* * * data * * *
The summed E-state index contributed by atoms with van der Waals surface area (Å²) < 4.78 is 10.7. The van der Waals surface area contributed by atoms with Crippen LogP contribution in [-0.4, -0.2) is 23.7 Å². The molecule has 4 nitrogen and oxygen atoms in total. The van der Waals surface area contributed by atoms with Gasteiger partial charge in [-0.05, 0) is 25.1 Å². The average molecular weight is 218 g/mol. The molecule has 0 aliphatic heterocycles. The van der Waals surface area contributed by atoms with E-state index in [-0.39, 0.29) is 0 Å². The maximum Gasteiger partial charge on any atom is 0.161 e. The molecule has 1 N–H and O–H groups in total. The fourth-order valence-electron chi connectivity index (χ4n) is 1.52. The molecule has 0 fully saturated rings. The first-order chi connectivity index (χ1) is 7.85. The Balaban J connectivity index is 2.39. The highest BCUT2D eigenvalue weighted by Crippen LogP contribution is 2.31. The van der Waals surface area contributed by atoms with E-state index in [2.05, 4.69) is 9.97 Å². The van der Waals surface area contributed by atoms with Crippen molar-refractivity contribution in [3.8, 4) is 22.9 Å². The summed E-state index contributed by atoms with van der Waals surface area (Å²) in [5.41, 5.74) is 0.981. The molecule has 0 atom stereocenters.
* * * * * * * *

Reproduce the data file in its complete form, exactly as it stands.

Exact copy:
The summed E-state index contributed by atoms with van der Waals surface area (Å²) < 4.78 is 10.7. The van der Waals surface area contributed by atoms with Crippen LogP contribution in [-0.4, -0.2) is 23.7 Å². The molecule has 4 nitrogen and oxygen atoms in total. The van der Waals surface area contributed by atoms with Gasteiger partial charge in [-0.05, 0) is 25.1 Å². The average molecular weight is 218 g/mol. The molecule has 0 aliphatic heterocycles. The van der Waals surface area contributed by atoms with E-state index in [-0.39, 0.29) is 0 Å². The maximum Gasteiger partial charge on any atom is 0.161 e. The molecule has 1 N–H and O–H groups in total. The fourth-order valence-electron chi connectivity index (χ4n) is 1.52. The molecule has 0 fully saturated rings. The first-order chi connectivity index (χ1) is 7.85. The Balaban J connectivity index is 2.39. The highest BCUT2D eigenvalue weighted by Crippen LogP contribution is 2.31. The van der Waals surface area contributed by atoms with E-state index in [2.05, 4.69) is 9.97 Å². The van der Waals surface area contributed by atoms with Crippen molar-refractivity contribution in [3.8, 4) is 22.9 Å². The summed E-state index contributed by atoms with van der Waals surface area (Å²) in [5.41, 5.74) is 0.981. The molecule has 0 atom stereocenters.